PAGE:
- Testing - The Superstring Theory is often criticized for the lack of testable predictions. By 2007 string theorists have come up with at least 4 ways to put their models to test (Figure 16, - evidence for theory, - against theory):

## Figure 13 Large Dimensions |

1. It is found that inflation can stretch the tiny string to astronomical size (length-wise) and very high density (see cosmic string). It would act as gravitational lens to produce two identical images of a light source from behind.

2. If the same cosmic string is located in between a pulsar and Earth, then it would disturb the otherwise precise timing of the pulses arriving here.

3. It is suggested that string theory has already been tested by the RHIC, which produced liquid quark-gluon plasma as predicted by the string theory. According to the holographic conjecture, such plasma in three dimension should correspond exactly to a black hole in the higher dimensional space. It has been shown that the property of the liquid plasma is described by the same equations as a higher dimensional black hole. 4. Inflation generated ripples through space-time with imprint of these primordial gravitational waves in the CMBR (Cosmic Microwave Background Radiation). String theory sets a limit on the strength of such waves. If it is too energetic, the six curled-up dimensions posited by string theory would have unfurled and grown just as large as the three we see around us. This is a test that can falsify the string | |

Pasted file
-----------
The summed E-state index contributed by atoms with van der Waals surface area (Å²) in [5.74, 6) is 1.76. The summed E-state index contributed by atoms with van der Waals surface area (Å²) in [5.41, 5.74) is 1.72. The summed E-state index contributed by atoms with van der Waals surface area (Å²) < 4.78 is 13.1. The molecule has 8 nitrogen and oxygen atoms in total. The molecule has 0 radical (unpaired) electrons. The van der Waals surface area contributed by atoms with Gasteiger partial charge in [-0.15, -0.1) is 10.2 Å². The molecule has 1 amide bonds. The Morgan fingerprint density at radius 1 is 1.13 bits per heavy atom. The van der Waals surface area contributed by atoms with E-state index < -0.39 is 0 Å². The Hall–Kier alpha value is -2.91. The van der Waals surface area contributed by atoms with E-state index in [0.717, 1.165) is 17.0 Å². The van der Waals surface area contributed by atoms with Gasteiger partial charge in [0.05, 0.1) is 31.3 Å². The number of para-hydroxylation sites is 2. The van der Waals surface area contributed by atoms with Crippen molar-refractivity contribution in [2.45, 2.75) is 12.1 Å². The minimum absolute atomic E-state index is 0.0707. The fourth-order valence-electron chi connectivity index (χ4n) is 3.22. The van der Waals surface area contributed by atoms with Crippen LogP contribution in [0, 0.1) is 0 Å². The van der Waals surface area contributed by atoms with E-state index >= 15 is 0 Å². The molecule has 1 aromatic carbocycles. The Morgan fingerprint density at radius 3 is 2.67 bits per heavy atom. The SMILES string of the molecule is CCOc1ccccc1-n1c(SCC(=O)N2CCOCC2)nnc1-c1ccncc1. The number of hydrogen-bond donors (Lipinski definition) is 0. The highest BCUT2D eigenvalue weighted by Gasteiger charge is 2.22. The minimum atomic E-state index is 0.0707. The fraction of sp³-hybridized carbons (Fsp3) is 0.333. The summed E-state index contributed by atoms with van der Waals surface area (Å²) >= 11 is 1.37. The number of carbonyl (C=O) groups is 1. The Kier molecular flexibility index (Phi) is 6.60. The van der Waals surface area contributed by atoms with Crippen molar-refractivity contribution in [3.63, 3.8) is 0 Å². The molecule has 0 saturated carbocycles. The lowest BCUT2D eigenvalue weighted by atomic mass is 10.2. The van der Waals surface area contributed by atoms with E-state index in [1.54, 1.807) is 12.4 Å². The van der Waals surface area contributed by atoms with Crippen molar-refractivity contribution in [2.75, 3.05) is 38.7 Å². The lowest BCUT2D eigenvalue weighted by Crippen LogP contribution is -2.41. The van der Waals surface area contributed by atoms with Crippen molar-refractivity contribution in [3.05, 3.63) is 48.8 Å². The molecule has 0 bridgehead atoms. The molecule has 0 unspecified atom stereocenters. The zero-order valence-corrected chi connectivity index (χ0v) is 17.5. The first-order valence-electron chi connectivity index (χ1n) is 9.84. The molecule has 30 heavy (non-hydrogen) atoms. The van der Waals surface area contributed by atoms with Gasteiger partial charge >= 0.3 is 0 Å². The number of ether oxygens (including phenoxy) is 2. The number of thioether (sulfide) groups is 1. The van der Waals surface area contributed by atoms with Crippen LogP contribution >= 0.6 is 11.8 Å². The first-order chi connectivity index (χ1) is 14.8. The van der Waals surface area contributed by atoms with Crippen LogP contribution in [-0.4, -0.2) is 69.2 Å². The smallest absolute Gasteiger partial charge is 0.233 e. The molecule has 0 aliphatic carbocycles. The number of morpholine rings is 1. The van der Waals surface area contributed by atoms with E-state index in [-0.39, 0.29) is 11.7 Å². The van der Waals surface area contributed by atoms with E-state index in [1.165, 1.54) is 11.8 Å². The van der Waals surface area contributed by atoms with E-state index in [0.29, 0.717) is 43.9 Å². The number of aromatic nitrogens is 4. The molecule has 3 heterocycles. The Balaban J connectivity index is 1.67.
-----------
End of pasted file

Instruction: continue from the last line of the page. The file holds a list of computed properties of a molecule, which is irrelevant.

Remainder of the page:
## Figure 16 Tests for String Theory [view large image] |
theory if strong gravitational waves are detected in CMBR. On the other hand, the lack of CMBR gravitational wave can also falsify the theory of inflation. |

In addition, the LHC (Large Hadron Collider, to be operational in April, 2008) will provide evidence or the lack of it for higher dimensions (in string theory) and superpartners (in the theory of supersymmetry).